Partly one reads of the catastrophic effects of sinking the hash rate. From extremely slow transactions to the freezing of the blockchain is the speech. But how is the block time related to the hash rate?
Just a few years ago, there was a dreaded apocalyptic scenario: what happens if Bitcoin loses a significant amount of the hash rate? Pessimists saw this as a devastating chain reaction that could freeze bitcoin. In times after a Bitcoin-Halving or a Hard Fork such doomsday concepts are pushed into the background a little bit, but they are not gone.
How likely is such a scenario? To clarify that, here are two estimates made. The first thing to discuss is the problem of classical probability theory. It will then be seen that a look at Bitcoin’s performance data confirms this estimate.
To take all readers, let’s briefly repeat what block time, difficulty and hash rate are. For a more detailed introduction to mining, please refer to the corresponding tutorial. As is known, miners play a key role in the Bitcoin ecosystem: their calculations ensure that the blockchain is built in a decentralized consensus by creating new blocks for the blockchain.
The miners summarize transactions. From these transactions, the hash (the checksum) of the previous block, the timestamp, and a count variable (the nonce), a new hash is generated. The Bitcoin protocol requires a specific form of this hash: it must start with a defined number of zeroes. One measure of the probability of reaching this target is the difficulty. The miner who first finds a hash that meets these criteria will receive newly generated Bitcoin and transaction fees as a reward for his efforts – and the block thus generated will be accepted as a new block of the Bitcoin blockchain.
The Bitcoin protocol optimizes this process with the goal of finding a new block approximately every ten minutes. If this happens faster, the requirements for new blocks to be generated are increased. If this happens slower, these requirements, and thus the Difficulty are adjusted as well.
Unlike other cryptocurrencies such as Monero, the Bitcoin protocol adjusts the difficulty only every 2,016 blocks. With a target average block time of ten minutes, that’s two weeks.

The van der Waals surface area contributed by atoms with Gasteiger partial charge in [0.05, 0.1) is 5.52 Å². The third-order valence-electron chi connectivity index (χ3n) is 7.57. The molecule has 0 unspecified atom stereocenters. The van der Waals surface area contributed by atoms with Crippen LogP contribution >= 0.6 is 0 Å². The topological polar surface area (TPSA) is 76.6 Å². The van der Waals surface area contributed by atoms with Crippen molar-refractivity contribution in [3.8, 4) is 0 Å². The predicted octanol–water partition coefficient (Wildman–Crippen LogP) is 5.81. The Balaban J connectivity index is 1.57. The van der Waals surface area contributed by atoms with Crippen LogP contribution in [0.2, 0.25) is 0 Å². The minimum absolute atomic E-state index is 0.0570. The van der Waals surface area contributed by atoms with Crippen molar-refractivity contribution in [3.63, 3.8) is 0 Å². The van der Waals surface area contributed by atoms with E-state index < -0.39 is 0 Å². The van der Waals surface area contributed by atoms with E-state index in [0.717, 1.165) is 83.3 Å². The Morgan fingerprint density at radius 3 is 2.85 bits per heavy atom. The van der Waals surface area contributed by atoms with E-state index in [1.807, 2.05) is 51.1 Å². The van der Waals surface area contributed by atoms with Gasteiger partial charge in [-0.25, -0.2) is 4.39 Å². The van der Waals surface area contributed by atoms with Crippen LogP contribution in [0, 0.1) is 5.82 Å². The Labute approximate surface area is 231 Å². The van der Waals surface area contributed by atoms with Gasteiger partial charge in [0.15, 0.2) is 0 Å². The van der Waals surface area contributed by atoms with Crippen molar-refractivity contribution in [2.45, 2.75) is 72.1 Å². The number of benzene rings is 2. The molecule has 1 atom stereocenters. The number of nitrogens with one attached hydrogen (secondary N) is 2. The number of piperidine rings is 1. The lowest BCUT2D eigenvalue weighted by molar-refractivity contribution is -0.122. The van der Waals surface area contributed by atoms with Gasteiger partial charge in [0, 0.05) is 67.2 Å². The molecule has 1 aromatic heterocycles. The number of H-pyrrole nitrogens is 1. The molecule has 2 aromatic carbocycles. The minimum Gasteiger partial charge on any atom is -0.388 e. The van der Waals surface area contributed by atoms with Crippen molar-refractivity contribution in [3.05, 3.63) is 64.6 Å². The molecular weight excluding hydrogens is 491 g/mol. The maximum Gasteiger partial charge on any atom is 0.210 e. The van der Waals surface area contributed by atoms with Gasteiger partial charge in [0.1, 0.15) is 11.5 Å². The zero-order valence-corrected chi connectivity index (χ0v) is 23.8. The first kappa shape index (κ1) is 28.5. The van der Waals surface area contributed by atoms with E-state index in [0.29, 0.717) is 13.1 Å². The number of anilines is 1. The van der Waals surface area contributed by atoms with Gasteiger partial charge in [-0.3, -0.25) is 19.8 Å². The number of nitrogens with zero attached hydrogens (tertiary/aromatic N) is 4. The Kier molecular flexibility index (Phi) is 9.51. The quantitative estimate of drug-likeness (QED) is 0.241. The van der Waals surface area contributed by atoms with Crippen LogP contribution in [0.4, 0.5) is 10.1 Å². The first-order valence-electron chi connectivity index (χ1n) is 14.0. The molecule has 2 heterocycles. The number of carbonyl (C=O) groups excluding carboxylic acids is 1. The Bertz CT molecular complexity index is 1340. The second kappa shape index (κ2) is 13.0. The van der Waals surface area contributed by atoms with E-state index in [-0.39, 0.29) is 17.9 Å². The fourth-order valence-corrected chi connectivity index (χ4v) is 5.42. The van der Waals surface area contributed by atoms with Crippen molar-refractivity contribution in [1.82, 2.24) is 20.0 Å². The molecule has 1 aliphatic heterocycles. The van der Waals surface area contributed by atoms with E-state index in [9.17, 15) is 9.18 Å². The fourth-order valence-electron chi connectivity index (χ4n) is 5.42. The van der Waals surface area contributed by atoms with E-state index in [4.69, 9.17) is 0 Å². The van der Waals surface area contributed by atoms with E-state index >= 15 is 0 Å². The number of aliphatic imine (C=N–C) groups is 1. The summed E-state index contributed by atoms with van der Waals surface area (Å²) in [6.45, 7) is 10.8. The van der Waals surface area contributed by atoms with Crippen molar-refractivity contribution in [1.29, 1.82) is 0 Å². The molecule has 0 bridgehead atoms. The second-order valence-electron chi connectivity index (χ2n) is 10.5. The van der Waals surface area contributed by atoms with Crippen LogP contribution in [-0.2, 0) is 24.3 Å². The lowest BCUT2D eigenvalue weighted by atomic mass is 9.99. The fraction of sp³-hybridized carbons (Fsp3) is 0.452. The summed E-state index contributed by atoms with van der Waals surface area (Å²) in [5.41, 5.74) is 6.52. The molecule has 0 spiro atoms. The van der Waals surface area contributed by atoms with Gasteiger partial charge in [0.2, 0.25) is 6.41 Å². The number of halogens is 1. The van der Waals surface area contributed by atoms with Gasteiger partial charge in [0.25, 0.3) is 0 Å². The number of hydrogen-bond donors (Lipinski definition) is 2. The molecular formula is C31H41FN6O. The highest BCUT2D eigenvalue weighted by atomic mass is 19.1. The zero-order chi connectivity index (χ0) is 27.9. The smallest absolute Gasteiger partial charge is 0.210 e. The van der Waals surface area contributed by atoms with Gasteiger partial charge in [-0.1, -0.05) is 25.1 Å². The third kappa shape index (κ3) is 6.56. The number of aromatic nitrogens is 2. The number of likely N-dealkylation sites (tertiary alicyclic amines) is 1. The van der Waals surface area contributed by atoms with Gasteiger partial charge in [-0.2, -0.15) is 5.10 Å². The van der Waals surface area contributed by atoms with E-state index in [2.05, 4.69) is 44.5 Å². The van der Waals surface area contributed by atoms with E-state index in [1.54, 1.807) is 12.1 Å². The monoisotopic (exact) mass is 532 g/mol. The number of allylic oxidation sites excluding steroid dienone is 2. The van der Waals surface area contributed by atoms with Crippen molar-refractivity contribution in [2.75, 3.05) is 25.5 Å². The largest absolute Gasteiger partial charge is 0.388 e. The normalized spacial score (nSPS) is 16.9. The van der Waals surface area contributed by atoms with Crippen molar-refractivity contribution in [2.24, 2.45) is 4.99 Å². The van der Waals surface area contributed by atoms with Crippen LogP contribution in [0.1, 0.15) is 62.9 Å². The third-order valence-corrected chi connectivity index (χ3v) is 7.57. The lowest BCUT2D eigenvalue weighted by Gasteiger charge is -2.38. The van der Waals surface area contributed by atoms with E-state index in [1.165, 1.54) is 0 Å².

Finally, the hash rate is a measure of the computing power of the network. So should the hash rate break dramatically, this would mean finding blocks too slow for about two weeks. This could, according to the doomsday scenario, lead to the fact that more and more miners jump off – after all, mining would not be worthwhile without the further development of the blockchain. In the end, a frozen Blockchain would stand.
The search for a block matching the target is a random iterative process. As a model system, the system can be freely illustrated by the motto “Let’s imagine jans stupid” as a dice game. Let’s say the goal is to roll a six. With a cube in hand, the probability is 1/6, with two dice at just 31 percent. Three dice lead to a probability of 42 percent. With even more dice, the probability is approaching more and more the 100 percent:
This relationship could also be reversed. The average duration for “throwing” a six behaves antiproportional to the dice. The number of throws to be made up to a six will decrease with the number of dice. This number of throws, in turn, is a measure of the time it takes to find a six:
In the model system considered, the number of throws would only be doubled if the number of dice drops by more than 75 percent. The thought experiment can be transferred to the mining process of Bitcoin. Each cube would stand for a miner in this consideration, the six would be the target and the average number of throws would correspond to the block time that would be with a given amount of dice (ie a high hash rate) on a roll. The result of this model consideration would be that only with a removal of a large part of the dice, the duration increases until the throwing of a six strong.
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